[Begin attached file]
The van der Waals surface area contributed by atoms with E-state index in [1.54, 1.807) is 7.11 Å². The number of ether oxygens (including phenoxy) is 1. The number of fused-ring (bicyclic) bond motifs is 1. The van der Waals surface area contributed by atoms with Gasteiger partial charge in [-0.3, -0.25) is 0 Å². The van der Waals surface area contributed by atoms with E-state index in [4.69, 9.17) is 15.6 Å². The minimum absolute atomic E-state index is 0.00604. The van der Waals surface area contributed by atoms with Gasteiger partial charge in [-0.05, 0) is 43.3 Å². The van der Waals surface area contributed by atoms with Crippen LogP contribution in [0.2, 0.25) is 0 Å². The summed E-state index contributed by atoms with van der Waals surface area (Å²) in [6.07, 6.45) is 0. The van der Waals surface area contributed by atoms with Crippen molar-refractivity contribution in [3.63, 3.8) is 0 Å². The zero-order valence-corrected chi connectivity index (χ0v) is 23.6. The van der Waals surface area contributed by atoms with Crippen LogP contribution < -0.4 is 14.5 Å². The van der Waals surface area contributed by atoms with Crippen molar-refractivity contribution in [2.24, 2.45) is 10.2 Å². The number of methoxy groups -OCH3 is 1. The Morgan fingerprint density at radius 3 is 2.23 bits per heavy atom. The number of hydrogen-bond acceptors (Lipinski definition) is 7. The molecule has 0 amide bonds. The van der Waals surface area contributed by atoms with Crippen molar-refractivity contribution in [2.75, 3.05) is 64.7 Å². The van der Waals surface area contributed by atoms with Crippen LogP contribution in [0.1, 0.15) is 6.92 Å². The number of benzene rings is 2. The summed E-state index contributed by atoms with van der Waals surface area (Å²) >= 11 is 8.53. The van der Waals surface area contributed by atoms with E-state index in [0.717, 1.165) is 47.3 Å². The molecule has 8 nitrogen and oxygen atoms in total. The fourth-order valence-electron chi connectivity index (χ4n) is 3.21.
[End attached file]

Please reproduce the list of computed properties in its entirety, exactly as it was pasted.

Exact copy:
The van der Waals surface area contributed by atoms with E-state index in [1.54, 1.807) is 7.11 Å². The number of ether oxygens (including phenoxy) is 1. The number of fused-ring (bicyclic) bond motifs is 1. The van der Waals surface area contributed by atoms with Gasteiger partial charge in [-0.3, -0.25) is 0 Å². The van der Waals surface area contributed by atoms with E-state index in [4.69, 9.17) is 15.6 Å². The minimum absolute atomic E-state index is 0.00604. The van der Waals surface area contributed by atoms with Gasteiger partial charge in [-0.05, 0) is 43.3 Å². The van der Waals surface area contributed by atoms with Crippen LogP contribution in [0.2, 0.25) is 0 Å². The summed E-state index contributed by atoms with van der Waals surface area (Å²) in [6.07, 6.45) is 0. The van der Waals surface area contributed by atoms with Crippen molar-refractivity contribution in [3.63, 3.8) is 0 Å². The zero-order valence-corrected chi connectivity index (χ0v) is 23.6. The van der Waals surface area contributed by atoms with Crippen LogP contribution < -0.4 is 14.5 Å². The van der Waals surface area contributed by atoms with Crippen molar-refractivity contribution in [2.24, 2.45) is 10.2 Å². The number of methoxy groups -OCH3 is 1. The Morgan fingerprint density at radius 3 is 2.23 bits per heavy atom. The number of hydrogen-bond acceptors (Lipinski definition) is 7. The molecule has 0 amide bonds. The van der Waals surface area contributed by atoms with Crippen molar-refractivity contribution in [2.75, 3.05) is 64.7 Å². The van der Waals surface area contributed by atoms with Crippen LogP contribution in [0.1, 0.15) is 6.92 Å². The number of benzene rings is 2. The summed E-state index contributed by atoms with van der Waals surface area (Å²) >= 11 is 8.53. The van der Waals surface area contributed by atoms with E-state index in [0.717, 1.165) is 47.3 Å². The molecule has 8 nitrogen and oxygen atoms in total. The fourth-order valence-electron chi connectivity index (χ4n) is 3.21.